Jenny said, “This is a good workspace for other crafts such as a quilters group, a craft group or a weaving group. We welcome other organisations and activities to come and use this space. The Art Group has a vision of being a community art centre where all facets of art, including digital and street art, are welcomed.”

 

Self-introductions of the Art Group seven exhibitors and their works.

Jackie Chatfield: I paint in acrylics, and my favourite subjects are portraits and birds. My paintings are inspired by the Pre-Raphaelite artworks I was lucky to see when I travelled to Europe in 2017.

Jenny Cotterell: I work in acrylics on various subjects, mainly painting realism, sometimes stylised, and I enjoy the freedom of abstract. I have become intrigued with dot art or pointillism and enjoy experimenting with this technique.

Julie Ellis: My inspiration comes mainly from my love of nature, and working with acrylics, although the call to learn other forms of art incorporated in my painting is a strong one.

Margaret Gibson: My colourful representational style focuses on nature’s unique and naturally occurring beauty. I paint in acrylics and oils. My art expresses my connection with places and people.

Marianne Moyes: I have always enjoyed a variety of creative pastimes, including stone carving, painted rocks, and textiles, among other things. Over the last four years, I have focused more on painting with acrylics on canvas.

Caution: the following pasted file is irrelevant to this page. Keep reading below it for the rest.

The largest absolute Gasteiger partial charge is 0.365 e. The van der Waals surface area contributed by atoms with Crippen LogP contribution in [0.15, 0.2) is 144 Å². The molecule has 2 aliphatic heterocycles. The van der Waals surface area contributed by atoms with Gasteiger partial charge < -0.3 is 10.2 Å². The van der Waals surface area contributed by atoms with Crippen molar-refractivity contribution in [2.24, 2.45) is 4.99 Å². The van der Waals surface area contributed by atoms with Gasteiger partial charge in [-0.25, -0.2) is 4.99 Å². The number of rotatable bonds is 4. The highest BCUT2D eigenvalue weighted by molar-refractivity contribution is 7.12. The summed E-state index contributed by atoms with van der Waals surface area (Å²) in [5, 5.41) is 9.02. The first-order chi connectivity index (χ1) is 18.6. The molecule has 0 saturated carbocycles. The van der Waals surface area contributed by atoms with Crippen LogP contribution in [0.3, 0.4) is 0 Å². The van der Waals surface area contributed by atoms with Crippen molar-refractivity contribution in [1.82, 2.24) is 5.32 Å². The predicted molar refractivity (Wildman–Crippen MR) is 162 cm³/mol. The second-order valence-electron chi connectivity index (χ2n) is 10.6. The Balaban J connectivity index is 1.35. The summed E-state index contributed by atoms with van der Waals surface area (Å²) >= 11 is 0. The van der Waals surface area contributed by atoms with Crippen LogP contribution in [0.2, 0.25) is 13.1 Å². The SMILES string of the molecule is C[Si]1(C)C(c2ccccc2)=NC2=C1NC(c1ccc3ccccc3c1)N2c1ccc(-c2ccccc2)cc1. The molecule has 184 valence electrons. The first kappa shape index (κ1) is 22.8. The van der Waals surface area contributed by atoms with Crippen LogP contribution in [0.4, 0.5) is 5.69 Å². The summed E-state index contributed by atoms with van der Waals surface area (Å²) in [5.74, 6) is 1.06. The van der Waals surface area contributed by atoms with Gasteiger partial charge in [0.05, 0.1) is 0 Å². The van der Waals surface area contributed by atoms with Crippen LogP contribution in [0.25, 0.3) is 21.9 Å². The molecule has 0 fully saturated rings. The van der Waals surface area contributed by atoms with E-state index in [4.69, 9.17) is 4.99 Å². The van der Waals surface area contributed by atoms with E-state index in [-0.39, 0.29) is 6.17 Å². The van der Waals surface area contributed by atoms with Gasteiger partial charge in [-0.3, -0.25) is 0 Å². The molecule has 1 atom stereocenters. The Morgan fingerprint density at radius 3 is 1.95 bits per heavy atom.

Merle Ward: I cruised along, learning different painting styles, all with acrylic. Then at the start of Covid, I challenged myself by learning about and moving to the oil and cold wax medium. The enjoyment drives me to experiment further.

Jeanette Wouters: I work with oils as I love the colours and the blending I can achieve with this medium. Beautiful Whitianga and the surrounding areas are indeed an inspiration to my choice of subjects.

 |  The Informer  | 
By Holly Shan

At the end of a short, quiet cul-de-sac, 23 School Road, close to the township of Whitianga, there is an Art House with a large lawn. It is the home of the Whitianga Art Group. Margaret Gibson, the secretary of the Group, and Jenny Cotterell, its treasurer, spoke to The Informer, as they and other members of the Art Group were busily setting up their showroom for the first-weekend exhibition of the 2023 Mercury Bay Art Escape. Seven members of the Art Group were exhibiting as part of the Art Escape for the first time. Their hall which is normally very bright with light and perfect for painting, had all the windows covered to allow more space for hanging paintings.